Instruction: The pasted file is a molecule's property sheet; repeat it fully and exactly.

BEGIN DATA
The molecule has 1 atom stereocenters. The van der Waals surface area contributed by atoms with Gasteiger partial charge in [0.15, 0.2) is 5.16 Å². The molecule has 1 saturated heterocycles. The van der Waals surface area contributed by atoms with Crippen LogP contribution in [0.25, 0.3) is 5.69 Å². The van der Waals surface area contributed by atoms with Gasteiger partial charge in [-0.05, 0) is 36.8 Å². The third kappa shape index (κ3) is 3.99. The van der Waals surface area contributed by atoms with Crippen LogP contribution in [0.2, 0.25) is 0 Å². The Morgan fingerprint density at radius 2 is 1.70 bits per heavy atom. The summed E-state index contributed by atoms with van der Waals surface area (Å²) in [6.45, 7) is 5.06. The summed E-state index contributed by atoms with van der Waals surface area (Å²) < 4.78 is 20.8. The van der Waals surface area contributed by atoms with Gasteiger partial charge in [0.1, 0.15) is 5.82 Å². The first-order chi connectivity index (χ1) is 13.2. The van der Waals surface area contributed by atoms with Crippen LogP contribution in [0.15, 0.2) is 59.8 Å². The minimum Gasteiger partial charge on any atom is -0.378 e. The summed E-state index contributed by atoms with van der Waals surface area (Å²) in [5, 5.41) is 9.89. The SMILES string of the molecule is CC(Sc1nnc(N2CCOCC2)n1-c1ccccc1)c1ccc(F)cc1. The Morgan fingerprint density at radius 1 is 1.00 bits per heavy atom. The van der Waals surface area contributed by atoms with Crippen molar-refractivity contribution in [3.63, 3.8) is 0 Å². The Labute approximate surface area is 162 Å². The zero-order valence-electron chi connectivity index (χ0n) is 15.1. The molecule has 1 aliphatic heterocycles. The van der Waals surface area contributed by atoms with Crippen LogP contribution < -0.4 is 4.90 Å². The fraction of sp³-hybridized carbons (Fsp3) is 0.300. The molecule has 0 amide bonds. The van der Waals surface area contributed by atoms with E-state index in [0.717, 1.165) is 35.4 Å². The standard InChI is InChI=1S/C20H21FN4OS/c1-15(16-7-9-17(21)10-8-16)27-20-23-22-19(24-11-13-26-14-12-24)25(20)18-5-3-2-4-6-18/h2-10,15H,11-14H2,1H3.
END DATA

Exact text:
The molecule has 1 atom stereocenters. The van der Waals surface area contributed by atoms with Gasteiger partial charge in [0.15, 0.2) is 5.16 Å². The molecule has 1 saturated heterocycles. The van der Waals surface area contributed by atoms with Crippen LogP contribution in [0.25, 0.3) is 5.69 Å². The van der Waals surface area contributed by atoms with Gasteiger partial charge in [-0.05, 0) is 36.8 Å². The third kappa shape index (κ3) is 3.99. The van der Waals surface area contributed by atoms with Crippen LogP contribution in [0.2, 0.25) is 0 Å². The Morgan fingerprint density at radius 2 is 1.70 bits per heavy atom. The summed E-state index contributed by atoms with van der Waals surface area (Å²) in [6.45, 7) is 5.06. The summed E-state index contributed by atoms with van der Waals surface area (Å²) < 4.78 is 20.8. The van der Waals surface area contributed by atoms with Gasteiger partial charge in [0.1, 0.15) is 5.82 Å². The first-order chi connectivity index (χ1) is 13.2. The van der Waals surface area contributed by atoms with Crippen LogP contribution in [0.15, 0.2) is 59.8 Å². The minimum Gasteiger partial charge on any atom is -0.378 e. The summed E-state index contributed by atoms with van der Waals surface area (Å²) in [5, 5.41) is 9.89. The SMILES string of the molecule is CC(Sc1nnc(N2CCOCC2)n1-c1ccccc1)c1ccc(F)cc1. The Morgan fingerprint density at radius 1 is 1.00 bits per heavy atom. The van der Waals surface area contributed by atoms with Crippen molar-refractivity contribution in [3.63, 3.8) is 0 Å². The Labute approximate surface area is 162 Å². The zero-order valence-electron chi connectivity index (χ0n) is 15.1. The molecule has 1 aliphatic heterocycles. The van der Waals surface area contributed by atoms with Crippen LogP contribution < -0.4 is 4.90 Å². The fraction of sp³-hybridized carbons (Fsp3) is 0.300. The molecule has 0 amide bonds. The van der Waals surface area contributed by atoms with E-state index in [0.717, 1.165) is 35.4 Å². The standard InChI is InChI=1S/C20H21FN4OS/c1-15(16-7-9-17(21)10-8-16)27-20-23-22-19(24-11-13-26-14-12-24)25(20)18-5-3-2-4-6-18/h2-10,15H,11-14H2,1H3.